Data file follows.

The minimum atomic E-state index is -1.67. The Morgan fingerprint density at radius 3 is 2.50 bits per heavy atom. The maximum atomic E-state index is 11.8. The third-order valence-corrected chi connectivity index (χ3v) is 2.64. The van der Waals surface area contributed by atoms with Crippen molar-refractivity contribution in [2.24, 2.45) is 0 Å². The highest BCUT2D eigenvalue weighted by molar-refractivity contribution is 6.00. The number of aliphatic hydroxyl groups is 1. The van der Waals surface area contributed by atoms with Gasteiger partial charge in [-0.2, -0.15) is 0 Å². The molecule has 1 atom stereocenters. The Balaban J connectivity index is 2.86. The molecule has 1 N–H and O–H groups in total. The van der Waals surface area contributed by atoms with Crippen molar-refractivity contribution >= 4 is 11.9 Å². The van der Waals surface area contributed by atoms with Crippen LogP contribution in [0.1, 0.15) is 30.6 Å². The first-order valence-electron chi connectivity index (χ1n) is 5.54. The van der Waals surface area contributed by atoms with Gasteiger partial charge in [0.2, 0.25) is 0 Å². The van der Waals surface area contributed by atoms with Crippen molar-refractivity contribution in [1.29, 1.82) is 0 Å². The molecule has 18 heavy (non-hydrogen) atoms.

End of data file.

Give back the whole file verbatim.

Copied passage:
The minimum atomic E-state index is -1.67. The Morgan fingerprint density at radius 3 is 2.50 bits per heavy atom. The maximum atomic E-state index is 11.8. The third-order valence-corrected chi connectivity index (χ3v) is 2.64. The van der Waals surface area contributed by atoms with Crippen molar-refractivity contribution in [2.24, 2.45) is 0 Å². The highest BCUT2D eigenvalue weighted by molar-refractivity contribution is 6.00. The number of aliphatic hydroxyl groups is 1. The van der Waals surface area contributed by atoms with Gasteiger partial charge in [-0.2, -0.15) is 0 Å². The molecule has 1 atom stereocenters. The Balaban J connectivity index is 2.86. The molecule has 1 N–H and O–H groups in total. The van der Waals surface area contributed by atoms with Crippen molar-refractivity contribution >= 4 is 11.9 Å². The van der Waals surface area contributed by atoms with Crippen LogP contribution in [0.1, 0.15) is 30.6 Å². The first-order valence-electron chi connectivity index (χ1n) is 5.54. The van der Waals surface area contributed by atoms with Gasteiger partial charge in [0.2, 0.25) is 0 Å². The van der Waals surface area contributed by atoms with Crippen molar-refractivity contribution in [1.29, 1.82) is 0 Å². The molecule has 18 heavy (non-hydrogen) atoms.